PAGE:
SARANAC LAKE - U.S. Sen. Chuck Schumer used a visit to Adirondack Health's newest facility Friday to push for legislation to extend a Medicare program that supports rural hospitals.
The Low Volume Hospital Program, which is used by 24 hospitals across the state and many more across the country, is set to expire on Sept. 30. If it does, Schumer said Adirondack Health would lose hundreds of thousands of dollars in Medicare payments.
"Basically it would put our health care providers in a sling as they try to treat patients," Schumer said after touring Adirondack Health's new $2.7 million Wound and Hyperbaric Treatment Center. "It just doesn't make any sense to cut off this program."
U.S. Sen. Charles Schumer, right, shakes hands with a woman outside Adirondack Health’s new Wound and Hyperbaric Center in Saranac Lake, which he toured on Friday.
(Enterprise photo — Chris Knight)
Adirondack Health CEO Chandler Ralph, left, speaks outside the hospital’s new Wound and Hyperbaric Treatment Center in Saranac Lake during a visit to the facility Friday by U.S. Sen. Charles Schumer, right.
(Enterprise photo — Chris Knight)
Adirondack Health officials said the hospital would lose an estimated $760,000 in the 2013 fiscal year if the program is not renewed.
"I think rural hospitals like ours cannot take that large of a hit without having to look at other services we might have to discontinue in order to make up for that loss," said Adirondack Health CEO Chandler Ralph. "That's really the threat if we don't get it."
The Low Volume Hospital Program, enacted in 1988, is designed to provide support to hospitals that are critical to the community but don't serve a high volume of patients. A low-volume hospital must be more than 15 road miles from another comparable hospital and have fewer than 1,600 Medicare discharges a year. Adirondack Health has averaged between 1,100 and 1,200 Medicare discharges over the past five years.
Schumer, a Democrat from New York, has sponsored legislation with Republican Sen. Chuck Grassley of Iowa that would extend payments to hospitals enrolled in the program for an additional year, but the bill has been held up by political bickering.
"There's so much fighting over health care, and there's so much fighting over just about everything, that something logical like this can't happen," Schumer said. "The Low Volume program will expire September 30th if we don't fix it, and that will hurt Adirondack and every one of our hospitals in the North Country rather severely."
Despite the gridlock in Washington, Schumer said later that he's optimistic the legislation will get passed before the program expires.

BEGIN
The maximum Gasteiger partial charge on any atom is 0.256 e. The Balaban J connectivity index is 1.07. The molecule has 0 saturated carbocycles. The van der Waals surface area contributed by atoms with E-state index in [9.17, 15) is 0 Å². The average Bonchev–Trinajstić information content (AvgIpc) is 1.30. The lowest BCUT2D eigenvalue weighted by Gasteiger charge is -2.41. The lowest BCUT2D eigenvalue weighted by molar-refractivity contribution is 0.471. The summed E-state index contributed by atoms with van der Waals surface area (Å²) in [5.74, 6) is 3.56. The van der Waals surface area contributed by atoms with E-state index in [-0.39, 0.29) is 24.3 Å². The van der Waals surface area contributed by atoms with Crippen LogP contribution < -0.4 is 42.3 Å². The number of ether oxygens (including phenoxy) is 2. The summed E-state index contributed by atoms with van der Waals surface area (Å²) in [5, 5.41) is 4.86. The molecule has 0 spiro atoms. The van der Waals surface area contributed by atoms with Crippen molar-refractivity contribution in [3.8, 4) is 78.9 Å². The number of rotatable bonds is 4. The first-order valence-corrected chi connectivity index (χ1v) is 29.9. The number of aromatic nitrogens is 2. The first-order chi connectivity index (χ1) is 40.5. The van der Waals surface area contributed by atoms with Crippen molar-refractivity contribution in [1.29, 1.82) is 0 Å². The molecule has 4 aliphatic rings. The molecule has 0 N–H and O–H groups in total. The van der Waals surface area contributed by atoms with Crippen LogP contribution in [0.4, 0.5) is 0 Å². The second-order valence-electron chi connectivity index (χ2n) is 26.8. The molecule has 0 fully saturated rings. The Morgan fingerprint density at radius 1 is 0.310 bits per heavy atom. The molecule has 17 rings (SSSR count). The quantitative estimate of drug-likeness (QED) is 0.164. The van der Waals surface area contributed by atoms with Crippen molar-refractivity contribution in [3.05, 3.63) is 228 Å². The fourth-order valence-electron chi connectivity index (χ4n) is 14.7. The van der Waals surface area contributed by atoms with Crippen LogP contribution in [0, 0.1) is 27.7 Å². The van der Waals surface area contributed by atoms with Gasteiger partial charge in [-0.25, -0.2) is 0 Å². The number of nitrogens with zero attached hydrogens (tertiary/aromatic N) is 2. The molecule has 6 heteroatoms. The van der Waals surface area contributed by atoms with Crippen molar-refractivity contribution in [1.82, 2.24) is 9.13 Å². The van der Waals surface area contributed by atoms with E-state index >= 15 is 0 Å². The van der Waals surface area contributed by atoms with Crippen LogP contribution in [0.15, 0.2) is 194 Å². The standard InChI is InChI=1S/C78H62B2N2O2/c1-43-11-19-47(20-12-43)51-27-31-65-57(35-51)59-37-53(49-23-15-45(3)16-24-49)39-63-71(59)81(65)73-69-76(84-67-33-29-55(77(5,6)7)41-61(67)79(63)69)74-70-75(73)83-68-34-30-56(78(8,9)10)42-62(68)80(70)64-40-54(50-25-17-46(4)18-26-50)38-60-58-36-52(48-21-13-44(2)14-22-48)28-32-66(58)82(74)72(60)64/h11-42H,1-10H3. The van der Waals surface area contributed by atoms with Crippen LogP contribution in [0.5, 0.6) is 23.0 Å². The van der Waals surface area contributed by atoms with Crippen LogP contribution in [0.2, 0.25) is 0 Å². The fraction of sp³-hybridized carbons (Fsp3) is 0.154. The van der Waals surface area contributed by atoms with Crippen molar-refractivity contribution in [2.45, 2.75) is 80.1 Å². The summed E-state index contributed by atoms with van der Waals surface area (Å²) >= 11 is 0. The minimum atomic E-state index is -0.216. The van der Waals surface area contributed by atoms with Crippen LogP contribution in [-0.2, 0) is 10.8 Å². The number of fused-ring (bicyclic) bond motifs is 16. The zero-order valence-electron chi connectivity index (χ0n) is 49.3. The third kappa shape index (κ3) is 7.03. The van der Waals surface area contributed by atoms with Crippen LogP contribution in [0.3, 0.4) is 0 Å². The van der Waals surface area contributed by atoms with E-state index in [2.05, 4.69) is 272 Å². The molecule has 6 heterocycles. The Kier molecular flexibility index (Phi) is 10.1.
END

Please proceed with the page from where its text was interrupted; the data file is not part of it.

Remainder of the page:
"I think there's a very good chance it will be re-enacted," he said. "The fact that we have bipartisan leadership on this bill, Senator Grassley and myself, makes a big difference."
During a brief question-and-answer session with reporters, Schumer said he had watched many of the speeches during this week's Republican National Convention in Tampa, Fla., which wrapped up Thursday night when Mitt Romney accepted the GOP nomination for president.
"I watched his speech; I didn't agree with it," Schumer said. "He said he was going to create 12 million jobs. Every nominee comes in and says I'm going to create a lot of jobs, but he didn't lay out how. I think that he's gotta fill in a lot of details before he can convince the American people as to the direction he wants to take the country.
"But what I appreciate about the speech, it was not that harsh. It was harsh, but not as harsh as it could have been. The (GOP vice presidential nominee Paul) Ryan speech the night before, I thought, was over the top. And frankly, there were so many untruths in that speech that it was appalling to me."
Schumer said he will speak Wednesday night at the Democratic National Convention in Charlotte, N.C.
Schumer flew in and out of Adirondack Regional Airport in Lake Clear, according to airport Manager Corey Hurwitch. While there, he briefly toured the site of the airport's $660,000 apron rehabilitation project, for which Schumer helped secure funding, and met with Hurwitch and the project's inspector, Peter Rase of Passero Associates.
The work is meant to resolve drainage problems and issues with the increased weight of aircraft using the apron. Hurwitch said the project involves adding subsurface drainage, surface drainage, a full depth reconstruction of the asphalt and other minor airfield improvements. It is expected to be completed within 90 days. Acts II Construction of Gouverneur is the contractor on the project.
Contact Chris Knight at 518-891-2600 ext. 24 or email@example.com.